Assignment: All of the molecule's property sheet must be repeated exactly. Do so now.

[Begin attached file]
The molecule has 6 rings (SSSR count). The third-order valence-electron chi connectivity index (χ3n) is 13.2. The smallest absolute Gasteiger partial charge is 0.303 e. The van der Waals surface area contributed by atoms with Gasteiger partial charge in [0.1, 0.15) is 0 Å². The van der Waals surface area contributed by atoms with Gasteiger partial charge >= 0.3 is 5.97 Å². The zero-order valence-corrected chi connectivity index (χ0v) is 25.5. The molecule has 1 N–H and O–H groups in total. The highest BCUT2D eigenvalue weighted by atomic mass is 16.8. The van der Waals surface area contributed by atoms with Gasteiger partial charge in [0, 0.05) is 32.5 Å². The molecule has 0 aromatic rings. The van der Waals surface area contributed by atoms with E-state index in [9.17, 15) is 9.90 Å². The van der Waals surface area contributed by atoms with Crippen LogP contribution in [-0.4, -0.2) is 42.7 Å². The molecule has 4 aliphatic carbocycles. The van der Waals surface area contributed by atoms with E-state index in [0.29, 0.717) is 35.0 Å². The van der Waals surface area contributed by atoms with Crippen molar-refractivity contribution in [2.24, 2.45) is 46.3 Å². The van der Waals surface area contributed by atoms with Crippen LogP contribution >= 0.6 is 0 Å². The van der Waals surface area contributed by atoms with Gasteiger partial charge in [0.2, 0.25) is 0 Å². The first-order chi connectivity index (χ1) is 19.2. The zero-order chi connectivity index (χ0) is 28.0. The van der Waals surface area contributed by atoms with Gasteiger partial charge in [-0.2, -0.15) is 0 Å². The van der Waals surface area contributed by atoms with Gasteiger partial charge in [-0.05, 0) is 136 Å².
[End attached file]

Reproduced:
The molecule has 6 rings (SSSR count). The third-order valence-electron chi connectivity index (χ3n) is 13.2. The smallest absolute Gasteiger partial charge is 0.303 e. The van der Waals surface area contributed by atoms with Gasteiger partial charge in [0.1, 0.15) is 0 Å². The van der Waals surface area contributed by atoms with Gasteiger partial charge >= 0.3 is 5.97 Å². The zero-order valence-corrected chi connectivity index (χ0v) is 25.5. The molecule has 1 N–H and O–H groups in total. The highest BCUT2D eigenvalue weighted by atomic mass is 16.8. The van der Waals surface area contributed by atoms with Gasteiger partial charge in [0, 0.05) is 32.5 Å². The molecule has 0 aromatic rings. The van der Waals surface area contributed by atoms with E-state index in [9.17, 15) is 9.90 Å². The van der Waals surface area contributed by atoms with Crippen LogP contribution in [-0.4, -0.2) is 42.7 Å². The molecule has 4 aliphatic carbocycles. The van der Waals surface area contributed by atoms with E-state index in [0.29, 0.717) is 35.0 Å². The van der Waals surface area contributed by atoms with Crippen molar-refractivity contribution in [2.24, 2.45) is 46.3 Å². The van der Waals surface area contributed by atoms with Crippen LogP contribution >= 0.6 is 0 Å². The van der Waals surface area contributed by atoms with Gasteiger partial charge in [0.2, 0.25) is 0 Å². The first-order chi connectivity index (χ1) is 19.2. The zero-order chi connectivity index (χ0) is 28.0. The van der Waals surface area contributed by atoms with Gasteiger partial charge in [-0.2, -0.15) is 0 Å². The van der Waals surface area contributed by atoms with Gasteiger partial charge in [-0.05, 0) is 136 Å².